In order that i might come to a better understanding of the subtleties that i keep being told are implicit in Darjeeling, today I’m brewing a different FTGFOP, namely Fairtraded Organic Ambootia. Ambootia is a tea I’ve sampled two or three times over the past few years, and I’ve consistently enjoyed their handiwork. Ambootia Group (warning: their site has an annoying digital butterfly that pesters you) is a tea conglomerate that oversees ten individual Darjeeling gardens including: Ambootia, Chongtong, Happy Valley, Monteviot, Moondakotee, Mullootar, Nagri, Nurbong, Sepoydhoorah (Chamling) and Sivitar (though I myself only ever heard of Happy Valley and Moondakotee). Ambootia Group is one of the most loving and humane employers in Darjeeling, both in terms of how well they take care of their planters and pluckers (Fairtrade certified), but also in that Ambootia is certified biodynamic, USDA organic (among other certifying bodies) and HACCP and SQF certified to meet stringent international food safety standards. Now that I have a strong understanding of what’s involved in order to meet the requirements of the Demeter Biodynamic certification (eg. putting more back into the Earth than you take out, cultivating more in tune with nature based on the waxing and waning of the moon, changing the focus from profit to improving the well-being of your community, etc.), I’m thoroughly impressed by Ambootia.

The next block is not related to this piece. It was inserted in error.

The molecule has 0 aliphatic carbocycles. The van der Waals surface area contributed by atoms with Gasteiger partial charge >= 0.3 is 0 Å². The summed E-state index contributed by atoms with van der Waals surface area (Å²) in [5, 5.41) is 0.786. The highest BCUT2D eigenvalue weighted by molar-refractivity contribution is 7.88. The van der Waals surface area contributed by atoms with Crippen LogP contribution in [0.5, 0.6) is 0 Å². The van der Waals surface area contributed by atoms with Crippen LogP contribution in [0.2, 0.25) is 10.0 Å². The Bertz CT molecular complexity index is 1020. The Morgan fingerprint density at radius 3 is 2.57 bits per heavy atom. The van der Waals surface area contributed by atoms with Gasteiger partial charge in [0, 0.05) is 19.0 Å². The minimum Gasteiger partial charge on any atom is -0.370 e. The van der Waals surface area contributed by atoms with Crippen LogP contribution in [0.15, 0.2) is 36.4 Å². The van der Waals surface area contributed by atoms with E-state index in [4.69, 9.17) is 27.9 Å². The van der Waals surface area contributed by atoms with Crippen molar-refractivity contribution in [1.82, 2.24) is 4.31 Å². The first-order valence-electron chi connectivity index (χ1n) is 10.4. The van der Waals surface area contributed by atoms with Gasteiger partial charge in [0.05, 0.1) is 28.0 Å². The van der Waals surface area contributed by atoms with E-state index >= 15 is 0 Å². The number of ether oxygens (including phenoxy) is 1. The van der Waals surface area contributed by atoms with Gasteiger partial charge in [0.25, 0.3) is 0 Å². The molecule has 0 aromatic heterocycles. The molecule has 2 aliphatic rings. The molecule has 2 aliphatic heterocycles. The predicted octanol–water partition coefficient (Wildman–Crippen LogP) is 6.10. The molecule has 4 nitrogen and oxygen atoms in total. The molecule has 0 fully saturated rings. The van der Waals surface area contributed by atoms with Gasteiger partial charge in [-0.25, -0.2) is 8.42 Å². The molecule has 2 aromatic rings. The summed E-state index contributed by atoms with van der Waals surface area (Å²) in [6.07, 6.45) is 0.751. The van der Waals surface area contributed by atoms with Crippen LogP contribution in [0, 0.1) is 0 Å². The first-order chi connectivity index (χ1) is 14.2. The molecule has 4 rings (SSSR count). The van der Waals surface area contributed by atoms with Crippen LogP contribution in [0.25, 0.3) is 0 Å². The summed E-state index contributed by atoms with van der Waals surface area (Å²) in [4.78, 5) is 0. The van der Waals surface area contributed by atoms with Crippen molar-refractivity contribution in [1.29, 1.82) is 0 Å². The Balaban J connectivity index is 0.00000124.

That being said, it comes as no surprise that Ambootia Estate FTGFOP stands apart. As opposed to Margaret’s Hope and Steinthal, Ambootia’s FTGFOP has a deeper, rust-colored bronze liquor, indicating I’m brewing a post-Monsoon Second Flush. It’s much more difficult for me to pick out specific notes Ambootia FTGFOP’s nose: the most present scent to my mind is a gentle musk, not unlike a much-loved leather-bound book. I’m also somewhat reminded of my grandmother’s sewing room, though i have no idea why. In flavor, Ambootia FTGFOP is really quite different from its Darjeeling cousins. A clean, homogenous Indian Black, dank and clever like an Assam, but lacking an assamica curl, Ambootia FTGFOP has a more old leather taste and reminds me of a peeling suitcase i once had as a child. In texture, Ambootia FTGFOP is also smoother/less-harsh on the tongue than other Indian Blacks. What grit I can find is more jagged and charcoaly than I’d have thought. Ambootia FTGFOP would make a strong candidate for the “Darjeeling” component in an English Breakfast blend… Which is a little odd since it’s a full-leaf orthodox, rather than a cut-tear-curl. I’d say by virtue of having been grown biodynamically, Ambootia FTGFOP will probably end up being the most impressive tea I review this week. Yet, in terms of how my rating scale is setup, Ambootia FTGFOP would probably make for a good introduction to the field of Darjeeling Fine Tippy Golden Flowering Orange Pekoe, but hardly a contender for the crown.
- Aroma – 93
- Taste – 91
- Texture – 89
- Spunk – 96
- Price – 95 ($40/lb?! Really?)
- Availability – 91
- Appearance – 92
Mean score – 92% Despite some reservations (especially in terms of price), Ambootia Fair Trade Organic FTGFOP makes a strong showing.
Unfortunately, when I went to compile the images for today’s blog, I could only locate one of the three. As you can see, I haven’t quite worked all the kinks out of my photo-prep process yet. ^^;;